Linking energy and wastewater infrastructure a triple win for climate, water, and operating costs
Keely Swan, Center for Policy Research on Energy and the Environment
Using sludge and reclaimed water from wastewater treatment plants as fuel and water sources at coal-fired power plants in China can save significant amounts of water, cut operating costs, and reduce greenhouse gas emissions.
Coal-fired power plants are the second largest water user in China, requiring large volumes of freshwater for processing coal and cooling, and contribute significantly to greenhouse gas emissions. Meanwhile, wastewater treatment plants generate millions of tons of sludge that must be disposed of and reclaimed water that can be reused for other purposes. By simply connecting these two industrial processes, wastewater treatment plants can serve as a steady source of water for coal power plants, reducing their freshwater consumption by 62%, and coal plants can co-burn the sludge as a fuel source to deliver greenhouse gas emission reductions equal to 29% of emissions by wastewater treatment plants.
Traditionally, scientists, planners and policymakers target one category of infrastructure at a time for improvements. But a new study by researchers at Princeton University and Tsinghua University demonstrates that pairing industrial processes can reduce greenhouse gas emissions and freshwater usage while also cutting operating costs. Their study analyzes actual potential for linking coal power and wastewater treatment facilities in China, quantifying the expected benefits and highlighting the most promising regions where this strategy could be utilized effectively.
“Detailed implementation plans for specific regions can be developed using our high-resolution results,” said Yang Guo, first author and an associate research scholar at the Center for Policy Research on Energy and the Environment at Princeton University. “Local governments can formulate tailored strategies based on our findings to balance environmental benefits with cost effectiveness and technical feasibility,” Guo said.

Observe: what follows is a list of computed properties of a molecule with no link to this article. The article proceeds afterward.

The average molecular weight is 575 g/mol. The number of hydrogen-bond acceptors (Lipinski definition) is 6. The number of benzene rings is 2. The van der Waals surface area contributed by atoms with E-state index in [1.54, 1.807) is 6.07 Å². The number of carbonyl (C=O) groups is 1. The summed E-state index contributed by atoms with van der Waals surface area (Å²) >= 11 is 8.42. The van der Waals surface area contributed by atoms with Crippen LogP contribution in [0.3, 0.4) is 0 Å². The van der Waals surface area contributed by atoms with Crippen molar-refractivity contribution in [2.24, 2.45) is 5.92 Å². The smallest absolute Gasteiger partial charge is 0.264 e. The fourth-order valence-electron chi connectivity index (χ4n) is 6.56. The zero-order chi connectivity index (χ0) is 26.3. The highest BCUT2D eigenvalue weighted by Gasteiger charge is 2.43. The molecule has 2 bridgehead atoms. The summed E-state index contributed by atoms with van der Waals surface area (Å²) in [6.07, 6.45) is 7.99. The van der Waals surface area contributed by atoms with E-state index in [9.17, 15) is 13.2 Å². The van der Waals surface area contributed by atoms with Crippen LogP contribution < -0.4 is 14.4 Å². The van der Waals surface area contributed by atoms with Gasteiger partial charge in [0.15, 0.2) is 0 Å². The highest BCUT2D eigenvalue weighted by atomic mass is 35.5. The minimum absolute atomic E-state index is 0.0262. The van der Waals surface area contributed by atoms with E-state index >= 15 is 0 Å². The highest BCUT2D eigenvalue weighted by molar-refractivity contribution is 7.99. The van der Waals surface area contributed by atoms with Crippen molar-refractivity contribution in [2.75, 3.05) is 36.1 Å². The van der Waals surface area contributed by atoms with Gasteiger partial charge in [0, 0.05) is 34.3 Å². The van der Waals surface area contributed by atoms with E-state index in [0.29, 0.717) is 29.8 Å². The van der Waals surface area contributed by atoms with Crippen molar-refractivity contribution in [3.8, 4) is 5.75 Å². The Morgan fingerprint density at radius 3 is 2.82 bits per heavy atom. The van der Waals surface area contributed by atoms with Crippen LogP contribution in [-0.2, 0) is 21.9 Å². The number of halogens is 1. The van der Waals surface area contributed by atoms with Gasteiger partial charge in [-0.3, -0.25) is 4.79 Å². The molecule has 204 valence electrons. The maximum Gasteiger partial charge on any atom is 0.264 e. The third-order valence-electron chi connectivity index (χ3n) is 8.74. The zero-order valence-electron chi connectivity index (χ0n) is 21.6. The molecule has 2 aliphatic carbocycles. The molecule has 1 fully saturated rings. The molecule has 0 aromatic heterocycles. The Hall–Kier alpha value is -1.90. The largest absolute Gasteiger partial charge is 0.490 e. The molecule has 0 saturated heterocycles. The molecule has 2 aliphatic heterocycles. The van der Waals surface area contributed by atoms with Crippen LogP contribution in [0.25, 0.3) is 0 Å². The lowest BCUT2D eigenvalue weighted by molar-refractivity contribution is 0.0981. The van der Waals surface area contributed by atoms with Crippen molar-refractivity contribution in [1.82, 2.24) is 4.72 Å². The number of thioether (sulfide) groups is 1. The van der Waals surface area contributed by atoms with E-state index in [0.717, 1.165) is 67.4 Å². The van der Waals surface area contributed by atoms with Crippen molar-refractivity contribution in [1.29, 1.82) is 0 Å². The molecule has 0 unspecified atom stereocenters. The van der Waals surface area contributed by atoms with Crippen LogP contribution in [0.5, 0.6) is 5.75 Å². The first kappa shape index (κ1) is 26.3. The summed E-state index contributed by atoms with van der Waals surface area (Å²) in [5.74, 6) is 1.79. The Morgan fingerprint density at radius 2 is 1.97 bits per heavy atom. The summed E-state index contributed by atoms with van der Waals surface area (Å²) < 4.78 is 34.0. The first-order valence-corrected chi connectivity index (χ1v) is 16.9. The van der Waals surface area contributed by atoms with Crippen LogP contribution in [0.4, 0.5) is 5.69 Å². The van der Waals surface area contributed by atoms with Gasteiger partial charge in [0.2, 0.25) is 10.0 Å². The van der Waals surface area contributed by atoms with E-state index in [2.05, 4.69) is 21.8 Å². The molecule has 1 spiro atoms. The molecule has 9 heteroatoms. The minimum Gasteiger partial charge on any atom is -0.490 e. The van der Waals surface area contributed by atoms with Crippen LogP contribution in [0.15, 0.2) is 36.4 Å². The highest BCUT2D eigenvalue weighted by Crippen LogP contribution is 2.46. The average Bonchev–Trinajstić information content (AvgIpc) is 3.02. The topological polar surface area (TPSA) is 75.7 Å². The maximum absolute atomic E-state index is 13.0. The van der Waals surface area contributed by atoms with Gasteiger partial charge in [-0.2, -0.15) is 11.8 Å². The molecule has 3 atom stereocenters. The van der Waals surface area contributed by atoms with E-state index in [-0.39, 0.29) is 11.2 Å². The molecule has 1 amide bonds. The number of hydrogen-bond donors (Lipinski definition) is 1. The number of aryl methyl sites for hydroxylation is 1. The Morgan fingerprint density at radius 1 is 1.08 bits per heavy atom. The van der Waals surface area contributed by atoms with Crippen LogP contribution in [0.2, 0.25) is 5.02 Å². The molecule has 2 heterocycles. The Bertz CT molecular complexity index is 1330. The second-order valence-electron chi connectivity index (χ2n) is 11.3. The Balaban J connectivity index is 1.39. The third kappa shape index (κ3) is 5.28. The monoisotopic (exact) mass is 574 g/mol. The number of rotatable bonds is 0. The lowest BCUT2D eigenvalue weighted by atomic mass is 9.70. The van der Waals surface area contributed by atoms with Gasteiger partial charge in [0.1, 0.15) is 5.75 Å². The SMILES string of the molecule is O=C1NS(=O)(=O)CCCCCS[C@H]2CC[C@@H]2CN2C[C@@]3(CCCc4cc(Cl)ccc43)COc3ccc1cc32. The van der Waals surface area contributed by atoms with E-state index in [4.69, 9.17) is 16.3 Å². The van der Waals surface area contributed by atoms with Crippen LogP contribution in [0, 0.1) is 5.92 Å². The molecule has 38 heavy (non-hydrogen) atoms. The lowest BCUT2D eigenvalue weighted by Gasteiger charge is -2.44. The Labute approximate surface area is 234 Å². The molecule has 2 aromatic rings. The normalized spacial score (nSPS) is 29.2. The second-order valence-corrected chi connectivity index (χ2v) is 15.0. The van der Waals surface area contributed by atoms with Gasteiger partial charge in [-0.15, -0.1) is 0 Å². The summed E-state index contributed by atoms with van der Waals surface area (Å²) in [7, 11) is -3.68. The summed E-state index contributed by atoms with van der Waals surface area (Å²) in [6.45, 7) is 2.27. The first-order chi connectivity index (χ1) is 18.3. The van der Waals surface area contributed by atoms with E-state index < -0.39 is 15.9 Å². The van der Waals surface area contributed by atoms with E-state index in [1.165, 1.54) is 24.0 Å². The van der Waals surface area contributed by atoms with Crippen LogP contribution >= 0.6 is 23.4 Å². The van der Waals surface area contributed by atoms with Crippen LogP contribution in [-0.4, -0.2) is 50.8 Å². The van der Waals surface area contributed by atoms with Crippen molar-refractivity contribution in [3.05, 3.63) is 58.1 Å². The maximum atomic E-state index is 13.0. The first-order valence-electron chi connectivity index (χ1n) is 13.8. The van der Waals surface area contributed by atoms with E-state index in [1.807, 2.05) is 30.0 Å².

The researchers developed a database of around 2,400 coal-fired power plants and 4,200 municipal wastewater treatment plants across China. They found that by using reclaimed water from wastewater treatment plants as a water source for coal power generation, 3.0 billion m3 of freshwater – 62% of freshwater consumption by the coal power sector – could be conserved. In addition, 8.6 Megatons of CO2eq – 29% and 0.28% of GHG emissions from the wastewater treatment and coal power sectors, respectively – would be avoided. They find these efforts result in annual cost savings of more $1 Billion USD.
“Understanding and leveraging interactions among various sectors provides remarkable opportunities for increased sustainability and goes beyond what is possible when a single sector is addressed alone,” said Denise Mauzerall, a lead author and professor of civil and environmental engineering and international affairs at Princeton University and associate faculty at the Andlinger Center for Energy and the Environment.
The researchers also found that close proximities of coal-fired power plants and wastewater treatment plants in certain regions helped to maximize benefits by improving the feasibility of transporting water and sludge between facilities. According to the researchers, the results indicate that future urban planning should consider the proximity between power and waste treatment plants to maximize both environmental and economic benefits of infrastructure connections.
“Policies to boost the establishment of energy–water infrastructure symbiosis would cost-effectively facilitate the achievement of China’s climate and water targets,” Mauzerall said.
As countries work towards limiting greenhouse gas emissions and preparing infrastructure to be more resilient in response to climate change, novel approaches to link energy and water infrastructure in a more symbiotic relationship can help move the needle in achieving these targets.
“The energy–water infrastructure symbiosis we propose is a step towards an urban eco-transition that will facilitate more sustainable urban systems as society transitions away from fossil fuels entirely,” Mauzerall said.
This story originally appeared on the Center for Policy Research on Energy and the Environment website.
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